REP. MICHELE BACHMANN, PRESIDENTIAL CANDIDATE: You just heard Newt/Romney is also with Obama on the issue of payroll extension. So, if you want a difference, Michele Bachmann is the proven conservative. It's not Newt/Romney.
UNIDENTIFIED MALE: You throw a lot out there.
BROWN: But, clearly, the talk about moment of the debate was this exchange between Rick Perry and Romney about individual mandates.
ROMNEY: You know what? You raised that before, Rick.
GOV. RICK PERRY, PRESIDENTIAL CANDIDATE: It was true then. And it is true now.
ROMNEY: Rick, I tell you what, 10,000 bucks, $10,000 bet?
PERRY: I'm not in the betting business.
BROWN: That wager is not playing well here in Iowa. Some observers suggesting it shows Romney is out of touch -- Chris.
WALLACE: Steve Brown reporting from Des Moines -- Steve, thanks for that.
Now to one of the presidential contenders that got a lot riding on Iowa, Texas Governor Rick Perry, who joins us from Des Moines.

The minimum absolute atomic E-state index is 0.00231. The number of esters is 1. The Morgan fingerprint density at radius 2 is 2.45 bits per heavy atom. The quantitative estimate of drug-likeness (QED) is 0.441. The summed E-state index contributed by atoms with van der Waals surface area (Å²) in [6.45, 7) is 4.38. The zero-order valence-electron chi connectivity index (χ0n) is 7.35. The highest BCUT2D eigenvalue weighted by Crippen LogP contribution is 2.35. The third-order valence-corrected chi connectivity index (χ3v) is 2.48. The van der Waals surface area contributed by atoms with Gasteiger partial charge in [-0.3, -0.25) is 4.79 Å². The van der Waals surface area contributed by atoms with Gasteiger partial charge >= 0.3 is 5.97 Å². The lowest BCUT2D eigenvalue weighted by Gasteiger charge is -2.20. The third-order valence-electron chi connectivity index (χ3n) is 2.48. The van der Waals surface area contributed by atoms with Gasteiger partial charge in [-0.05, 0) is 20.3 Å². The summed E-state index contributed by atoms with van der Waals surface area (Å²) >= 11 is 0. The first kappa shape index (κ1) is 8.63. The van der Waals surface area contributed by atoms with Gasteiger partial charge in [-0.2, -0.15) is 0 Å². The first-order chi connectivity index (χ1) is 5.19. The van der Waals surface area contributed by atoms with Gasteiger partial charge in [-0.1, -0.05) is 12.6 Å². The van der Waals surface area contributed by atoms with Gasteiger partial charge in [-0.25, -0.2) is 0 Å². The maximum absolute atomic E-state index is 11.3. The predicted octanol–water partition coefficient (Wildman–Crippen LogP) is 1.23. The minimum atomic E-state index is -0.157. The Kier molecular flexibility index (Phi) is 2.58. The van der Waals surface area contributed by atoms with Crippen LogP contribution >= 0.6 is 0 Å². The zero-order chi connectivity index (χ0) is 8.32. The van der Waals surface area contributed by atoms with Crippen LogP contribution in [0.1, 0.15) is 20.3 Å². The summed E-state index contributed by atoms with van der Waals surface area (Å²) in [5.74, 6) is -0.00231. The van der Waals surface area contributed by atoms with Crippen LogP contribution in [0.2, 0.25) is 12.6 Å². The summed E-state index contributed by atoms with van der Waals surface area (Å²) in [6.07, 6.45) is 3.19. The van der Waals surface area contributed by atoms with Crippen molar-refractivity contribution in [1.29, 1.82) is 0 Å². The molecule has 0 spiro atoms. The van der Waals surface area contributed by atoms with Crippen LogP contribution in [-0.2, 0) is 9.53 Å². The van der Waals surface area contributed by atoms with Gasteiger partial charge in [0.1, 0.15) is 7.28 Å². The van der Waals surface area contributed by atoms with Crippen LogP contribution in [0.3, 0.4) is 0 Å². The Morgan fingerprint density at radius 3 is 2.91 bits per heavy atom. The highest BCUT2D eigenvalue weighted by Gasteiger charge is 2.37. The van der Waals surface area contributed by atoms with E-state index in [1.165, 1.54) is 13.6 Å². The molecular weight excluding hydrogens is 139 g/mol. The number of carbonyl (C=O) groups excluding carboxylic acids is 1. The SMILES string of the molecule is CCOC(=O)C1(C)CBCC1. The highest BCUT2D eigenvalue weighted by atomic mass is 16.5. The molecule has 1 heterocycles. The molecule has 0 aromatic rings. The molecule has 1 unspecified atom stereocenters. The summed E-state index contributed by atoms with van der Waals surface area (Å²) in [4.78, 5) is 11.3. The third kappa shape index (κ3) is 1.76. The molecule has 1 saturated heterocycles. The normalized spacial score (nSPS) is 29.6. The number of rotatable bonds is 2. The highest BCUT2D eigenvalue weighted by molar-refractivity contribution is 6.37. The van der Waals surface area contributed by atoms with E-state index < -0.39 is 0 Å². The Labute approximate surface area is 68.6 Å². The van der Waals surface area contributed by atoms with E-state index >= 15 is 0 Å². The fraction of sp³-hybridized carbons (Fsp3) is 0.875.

And, Governor, welcome back to "Fox News Sunday."
PERRY: Good morning, Chris. Good to be with you.
WALLACE: I got to ask you what everybody is talking about. What did you think when Mitt Romney made or offered a $10,000 bet on something in his book?
PERRY: I was taken a little aback. I'm driving out to the station this morning. I'm sure I didn't drive by a house that anyone in Iowa would even think about that a $10,000 bet was possible. So, a little out of touch with the normal Iowa citizen.
But the issue of individual mandates is still at the center here and Mitt can deny this as many times as he wants, but in his first book, hard cover of "No Apologies," he clearly stated that individual mandates should be the model for this country and then he took that out of the book in the paperback. That's the fact. And even a 10,000 bet is not going to cover that.
WALLACE: Well, one of your big moments, and as you say, it came in this confrontation over the individual mandate. You criticized him for the mandate in Romneycare. He came back at you and said, you had an individual mandate in Texas to make sixth grade girls get the HPV vaccine. And he asked, what's the difference?
PERRY: Well, clearly, we had an opt-out in that executive order and the legislature said that they didn't like the way I had gone forward. I agreed with them. And it's not in the state of Texas.
So, there is a clear difference here. He still is supporting individual mandate and that is the fact.